This relief is needed when a taxpayer cashes in a premium life insurance policy or bond. The lump sum (chargeable event gain) is taxed as the highest slice of income, and as a result the taxpayer may pay more tax in one year than would have been the case if they had received regular amounts of income over the life of the bond.
Top slicing relief attempts to put the taxpayer in the position he would have been in, had the lump sum been paid in equal amounts in each year of the bond’s life. It doesn’t exactly achieve that, but it’s a good approximation.
In our newsletter on 28 September 2017 we warned that HMRC’s software was not calculating top slicing relief correctly in every case. This suspicion has now been supported by the case of Marina Silver, when the tax tribunal found that HMRC’s calculation of her top slicing relief was not in line with the legislation.
In 2015/16 Mrs Silver cashed in a bond with a 21-year term which created a chargeable event gain of £110,721. When this amount was added to her other income for the year, her total net income exceeded £121,200, so she lost the use of her personal allowance for 2015/16.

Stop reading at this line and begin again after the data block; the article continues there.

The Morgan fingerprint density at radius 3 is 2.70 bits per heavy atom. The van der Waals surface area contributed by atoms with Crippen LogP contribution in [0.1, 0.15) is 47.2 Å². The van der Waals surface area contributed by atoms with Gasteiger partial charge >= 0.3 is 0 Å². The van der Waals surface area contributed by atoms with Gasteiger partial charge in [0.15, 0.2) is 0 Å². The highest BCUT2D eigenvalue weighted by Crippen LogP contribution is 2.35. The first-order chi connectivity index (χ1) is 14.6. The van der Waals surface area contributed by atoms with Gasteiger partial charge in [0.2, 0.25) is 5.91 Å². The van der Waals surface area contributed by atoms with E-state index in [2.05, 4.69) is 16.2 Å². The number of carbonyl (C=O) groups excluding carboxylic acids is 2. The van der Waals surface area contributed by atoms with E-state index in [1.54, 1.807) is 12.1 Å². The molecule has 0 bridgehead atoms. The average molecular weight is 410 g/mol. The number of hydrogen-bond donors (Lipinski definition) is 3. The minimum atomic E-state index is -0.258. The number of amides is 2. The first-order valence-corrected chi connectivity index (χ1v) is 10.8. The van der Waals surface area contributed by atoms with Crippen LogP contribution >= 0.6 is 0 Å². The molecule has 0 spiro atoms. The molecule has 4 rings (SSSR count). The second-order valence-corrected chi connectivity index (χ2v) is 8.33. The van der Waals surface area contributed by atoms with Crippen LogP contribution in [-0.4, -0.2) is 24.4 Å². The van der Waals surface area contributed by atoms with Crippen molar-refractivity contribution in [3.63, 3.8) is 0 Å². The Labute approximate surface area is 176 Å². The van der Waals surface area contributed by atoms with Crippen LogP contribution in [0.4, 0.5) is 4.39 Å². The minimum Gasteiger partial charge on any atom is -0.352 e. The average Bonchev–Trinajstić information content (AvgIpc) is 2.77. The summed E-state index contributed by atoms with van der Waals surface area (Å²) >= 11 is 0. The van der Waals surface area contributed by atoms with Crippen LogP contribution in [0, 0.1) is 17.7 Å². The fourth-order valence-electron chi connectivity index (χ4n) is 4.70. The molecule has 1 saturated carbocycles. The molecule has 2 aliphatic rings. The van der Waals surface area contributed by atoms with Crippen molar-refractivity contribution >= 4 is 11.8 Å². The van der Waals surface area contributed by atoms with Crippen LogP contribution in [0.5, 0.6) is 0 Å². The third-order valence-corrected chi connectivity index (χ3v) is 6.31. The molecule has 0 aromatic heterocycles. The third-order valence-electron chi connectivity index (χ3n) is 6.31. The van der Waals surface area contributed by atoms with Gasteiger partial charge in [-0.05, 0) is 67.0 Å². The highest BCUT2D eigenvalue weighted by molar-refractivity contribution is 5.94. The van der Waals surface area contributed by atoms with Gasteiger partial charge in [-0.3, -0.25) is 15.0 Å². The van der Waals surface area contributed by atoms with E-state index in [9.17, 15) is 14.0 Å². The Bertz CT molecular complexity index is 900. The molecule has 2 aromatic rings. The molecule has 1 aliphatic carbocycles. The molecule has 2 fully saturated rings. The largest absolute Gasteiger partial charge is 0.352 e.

Silver’s top-slicing relief computation took 1/21 of the chargeable gain (£5272), added this to her other income for 2015/16 to work out the tax payable on that slice, making use of her personal allowance in the process. HMRC said she shouldn’t use her personal allowance in that top-slicing calculation. The judge agreed with Mrs Silver, and the difference in the methodology resulted in an extra £20,000 of tax.
We will review all clients where a top slicing relief calculation has been performed for years 2011/12 onwards, when the personal allowance was restricted for total income over £100,000. Overpayment relief claims can be made for the years 2015/16 onwards, and claims for earlier years can be made using ESC B41.
Written by the Tax Advice Network